According to a surveyOpens a new window conducted by the American Staffing Association a few months ago, only 39% of employees felt companies were helping them improve their skills or gain new ones. However, the TalentLMS and SHRM survey showed that 75% of employees who received the company-offered training were satisfied.
Yet, gaps still exist in training. For example, 55% of employees said they needed additional training to improve their performance in their roles. According to employees, the following few things would improve training.
- Align training with responsibilities (38%)
- Make training more social (32%)
- Update content more frequently (32%)
Training Is Improving Bottomline, Retention, and Culture
According to the HR leaders, training helped their organizations improve productivity, growth, and company culture. Simultaneously, it also helped retain employees. About 76% of employees said they were more likely to stay with an organization that offered training. Similarly, 86% of employers felt that training helped with employee retention.
How L&D is beneficial according to HR managers
Besides retention, about 82% of employees felt that training benefited their professional development, and 80% thought it improved their productivity. About 75% said that training helped with their engagement at work and job satisfaction. About 66% said it helped them stay loyal to their company.
Finding the Training Content To Fit Employee Needs Is a Challenge
While most things look positive, companies still face obstacles in learning and development. For example, finding the right training content that fit their needs was a major obstacle for 35% of the respondents, and the training budget was an obstacle for 33%. For 33%, finding sufficient time to train was also another obstacle.
Obstacles HR managers face with L&D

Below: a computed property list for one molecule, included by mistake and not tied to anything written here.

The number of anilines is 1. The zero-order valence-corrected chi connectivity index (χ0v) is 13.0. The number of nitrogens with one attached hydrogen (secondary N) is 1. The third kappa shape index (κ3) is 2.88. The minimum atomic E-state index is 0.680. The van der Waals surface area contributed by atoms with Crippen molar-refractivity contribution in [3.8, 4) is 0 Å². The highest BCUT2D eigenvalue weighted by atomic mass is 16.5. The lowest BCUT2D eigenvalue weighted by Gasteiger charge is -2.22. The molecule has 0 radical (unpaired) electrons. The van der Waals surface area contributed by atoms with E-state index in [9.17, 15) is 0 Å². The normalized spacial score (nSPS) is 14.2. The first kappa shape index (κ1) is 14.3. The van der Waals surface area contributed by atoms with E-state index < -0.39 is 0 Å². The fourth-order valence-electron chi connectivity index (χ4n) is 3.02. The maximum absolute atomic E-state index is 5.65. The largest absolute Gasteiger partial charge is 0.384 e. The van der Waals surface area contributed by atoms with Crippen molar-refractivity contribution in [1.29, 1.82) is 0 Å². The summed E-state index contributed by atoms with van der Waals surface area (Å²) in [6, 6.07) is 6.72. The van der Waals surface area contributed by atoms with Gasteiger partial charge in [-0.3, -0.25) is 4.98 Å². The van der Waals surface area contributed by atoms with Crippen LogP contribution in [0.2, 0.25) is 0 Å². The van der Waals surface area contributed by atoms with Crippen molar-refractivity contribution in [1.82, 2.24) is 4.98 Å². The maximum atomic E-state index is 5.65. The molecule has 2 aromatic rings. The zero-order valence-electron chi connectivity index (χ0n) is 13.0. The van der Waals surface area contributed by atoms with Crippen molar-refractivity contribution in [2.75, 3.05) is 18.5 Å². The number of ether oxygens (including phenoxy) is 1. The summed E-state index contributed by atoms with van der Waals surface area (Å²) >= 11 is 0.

For employees, the biggest obstacle is staying motivated. According to the study, staying motivated to complete the training was a challenge for 33% of employees.
Employees Prefer Quarterly Training and Learning Through Simulation
Digging into the nitty-gritty of training, the study found a few more insights into the frequency, training methods, platforms, and others.Â
For example, a significant percentage of employees (33%) preferred getting trained once a quarter. When it came to the most frequent type of training, 70% of employees said it was compliance training. About 51% said it was soft skills, and 50% said it was upskilling training. Regarding the most preferred delivery method, 64% of employees said they preferred to learn through simulation and learning by doing. About 51% preferred coaching/mentoring, and 50% preferred video format.
Employees also prefer to see certain features on the training platform. About 51% prefer ready-made courses while 44% want to see certificates. Employees also like to see features like chat, quizzes, gamification, and course rating.
The study also found that many employees have a thirst for knowledge. As such, 57% pursued learning opportunities beyond workplace training.
Engaging Training Is the Key
There is no doubt that L&D plays a crucial role in engaging and retaining employees. Simultaneously, given that many people face challenges completing the training, there are certain steps organizations can take to make learning and development more engaging.
For example, making training modules available on multiple platforms makes them accessible both to regular and deskless workers. Organizations should also focus more on providing training related to employee physical, mental, and financial health as well as diversity, equity, and inclusion (DE&I). Gamification and immersive formats of training can further help employees stay motivated.
Taking these steps will help create a better employee experience and retention and help organizations gain a competitive advantage in the marketplace.